Thoughts From Him

Darien here. Where do I start? First time out of the country, first time facing the fear of being outside the normality that our society puts us in to feel secure. Really though, what is security? Honestly too much fake main stream turmoil to remember what that means anymore (sidetrack). Traveling has been an eight layer cake of emotions, but to stay in one city or one country your whole life hinders you from growing. There is so much out here! With that being said I am learning that emotions are the way of life and to have them is one thing but to understand and conquer them is a whole other level to seeing the world. We have only seen Ecuador so far and its influence has already taught me the only limitation you have are those that you place upon yourself. Meeting very ambitious people and hearing their stories of internal success shows that the downfalls are really a test to experience great times. Also putting things in perspective of what is miniscule and what holds value, definitely still learning. But with these new experiences I hope to influence a generation, okay that’s far fetch, or at least the people closes to me to show them your dreams are obtainable with a plan and the will to want something. I know how that sounds though, another stupid ‘YOU CAN DO IT’ metaphor, but really if you don’t stand for something your doomed to fall for anything. Now is the time to exercise our wisdom. With that being said I yearn for tough times because with her by my side the world is our oyster.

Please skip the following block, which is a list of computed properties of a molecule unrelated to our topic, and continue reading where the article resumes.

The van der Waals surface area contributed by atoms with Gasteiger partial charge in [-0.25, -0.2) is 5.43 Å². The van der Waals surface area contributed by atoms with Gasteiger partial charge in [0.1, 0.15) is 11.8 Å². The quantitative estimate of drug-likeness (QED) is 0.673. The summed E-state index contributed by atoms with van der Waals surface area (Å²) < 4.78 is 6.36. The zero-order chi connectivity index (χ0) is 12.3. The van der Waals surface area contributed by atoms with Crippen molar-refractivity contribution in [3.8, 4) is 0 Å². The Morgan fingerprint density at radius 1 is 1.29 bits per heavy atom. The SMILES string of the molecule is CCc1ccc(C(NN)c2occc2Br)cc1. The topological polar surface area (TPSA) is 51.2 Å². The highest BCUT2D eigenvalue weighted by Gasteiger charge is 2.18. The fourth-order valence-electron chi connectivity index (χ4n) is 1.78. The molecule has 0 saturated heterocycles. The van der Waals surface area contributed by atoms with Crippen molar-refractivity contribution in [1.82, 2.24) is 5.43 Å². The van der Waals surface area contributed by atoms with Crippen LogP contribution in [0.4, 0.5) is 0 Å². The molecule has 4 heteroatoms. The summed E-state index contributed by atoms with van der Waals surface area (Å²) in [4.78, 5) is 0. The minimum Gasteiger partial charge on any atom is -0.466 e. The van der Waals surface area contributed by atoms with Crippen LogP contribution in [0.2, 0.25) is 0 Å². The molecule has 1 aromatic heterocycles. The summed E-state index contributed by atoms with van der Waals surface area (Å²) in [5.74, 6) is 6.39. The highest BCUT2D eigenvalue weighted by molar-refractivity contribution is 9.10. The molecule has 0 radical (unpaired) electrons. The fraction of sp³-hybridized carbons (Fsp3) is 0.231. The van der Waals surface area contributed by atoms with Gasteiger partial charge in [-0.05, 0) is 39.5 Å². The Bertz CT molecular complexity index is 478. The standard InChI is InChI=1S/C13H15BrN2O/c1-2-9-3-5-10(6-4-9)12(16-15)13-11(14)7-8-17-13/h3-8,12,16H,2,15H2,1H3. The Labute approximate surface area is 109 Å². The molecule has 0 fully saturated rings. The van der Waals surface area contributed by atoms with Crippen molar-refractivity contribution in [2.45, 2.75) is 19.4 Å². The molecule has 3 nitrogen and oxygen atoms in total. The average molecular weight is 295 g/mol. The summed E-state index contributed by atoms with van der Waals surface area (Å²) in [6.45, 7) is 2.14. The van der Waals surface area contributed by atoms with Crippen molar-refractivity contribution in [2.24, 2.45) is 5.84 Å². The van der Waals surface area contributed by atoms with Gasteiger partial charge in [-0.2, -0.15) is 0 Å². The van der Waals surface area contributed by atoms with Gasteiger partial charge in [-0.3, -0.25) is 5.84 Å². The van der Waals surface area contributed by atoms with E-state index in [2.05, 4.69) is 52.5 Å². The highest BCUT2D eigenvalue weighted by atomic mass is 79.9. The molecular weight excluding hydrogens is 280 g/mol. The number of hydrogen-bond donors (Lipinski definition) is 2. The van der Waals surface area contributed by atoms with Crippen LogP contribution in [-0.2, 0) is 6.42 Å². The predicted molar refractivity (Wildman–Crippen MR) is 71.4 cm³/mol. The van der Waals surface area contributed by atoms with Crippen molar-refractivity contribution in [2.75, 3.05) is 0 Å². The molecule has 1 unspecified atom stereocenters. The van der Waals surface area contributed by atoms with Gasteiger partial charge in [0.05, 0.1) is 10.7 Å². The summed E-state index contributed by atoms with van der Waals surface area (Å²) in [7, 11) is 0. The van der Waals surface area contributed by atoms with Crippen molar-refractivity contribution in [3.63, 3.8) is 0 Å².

Jungle Farmers: Our First Work Exchange in South America

We’re definitely not in Chicago anymore.

On Thursday, we take a bus from Quevedo to Ambato (about 6 hours). The owner of the farm, Mauricio, picks us up and takes us 2 more hours to Puyo to pick up another volunteer, a French guy. We drive yet another 30 minutes then come to a gravel road which leads us into thick forest/jungle. I couldn’t help but laugh. How could there be a house around here? I’m clasping my lips together in the front seat of Mauricio’s pick up truck thinking “don’t laugh, don’t laugh.” We are in the jungle of Ecuador. We are actually doing this. We pull up to a nice ass two story house and I’m immediately relieved. There’s hammocks outside, nice big lot. We meet Jhoss, the daughter who I’ve been in contact with. She’s about 5 foot tall, speaks perfect English. She’s 25 and has traveled around world. She works for a non profit and is currently editing a documentary she made. She spends her free time helping her dad on the farm and reading and writing.

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